Primary Outcome

The primary outcome was hypotension risk, defined for each intraoperative MAP value from 65 to 100 mm Hg as the proportion of a value’s total measurements followed by at least 1 MAP <65 mm Hg within 5 minutes. MAPs between 65 and 100 mm Hg represent common pressures above an IOH threshold frequently applied in noncardiac surgery (65 mm Hg)2,5,9 that are difficult to otherwise differentiate in real-world practice. To illustrate the calculation, if 100,000 total 70 mm Hg measurements are evaluated and 15,000 of these were followed by an MAP <65 mm Hg, at any time, in their following 5-minute interval, the hypotension risk for 70 mm Hg would be 15% (15,000/100,000) (Supplemental Digital Content 1, Figure 1, https://links.lww.com/AA/E56). A 5-minute interval was selected because it distinguishes IOH risk following blood pressure measurement better than other (longer) intervals.10,11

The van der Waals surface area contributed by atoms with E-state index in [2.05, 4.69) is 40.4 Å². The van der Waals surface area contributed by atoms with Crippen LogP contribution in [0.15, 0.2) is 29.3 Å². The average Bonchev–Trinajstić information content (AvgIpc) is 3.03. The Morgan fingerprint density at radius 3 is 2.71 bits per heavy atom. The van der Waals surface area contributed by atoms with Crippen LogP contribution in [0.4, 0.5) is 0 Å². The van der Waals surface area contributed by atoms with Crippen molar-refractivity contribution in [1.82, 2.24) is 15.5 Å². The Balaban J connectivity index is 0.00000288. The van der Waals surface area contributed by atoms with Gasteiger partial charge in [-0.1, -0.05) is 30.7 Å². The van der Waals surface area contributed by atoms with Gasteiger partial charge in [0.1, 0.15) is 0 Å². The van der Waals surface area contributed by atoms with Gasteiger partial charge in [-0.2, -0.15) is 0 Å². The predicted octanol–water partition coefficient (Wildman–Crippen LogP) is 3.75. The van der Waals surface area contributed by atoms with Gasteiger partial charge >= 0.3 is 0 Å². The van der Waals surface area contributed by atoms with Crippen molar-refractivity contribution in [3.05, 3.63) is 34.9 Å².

Statistical Analysis

Descriptive statistics were generated for patient and procedure characteristics for both training and validation datasets. First, second (median), and third quartiles were calculated for continuous variables’ patient age and MAP. Proportions were calculated for categorical variables’ ASA physical status, emergency surgery, sex, and surgical specialty.

Development of MAP-IOH Risk Model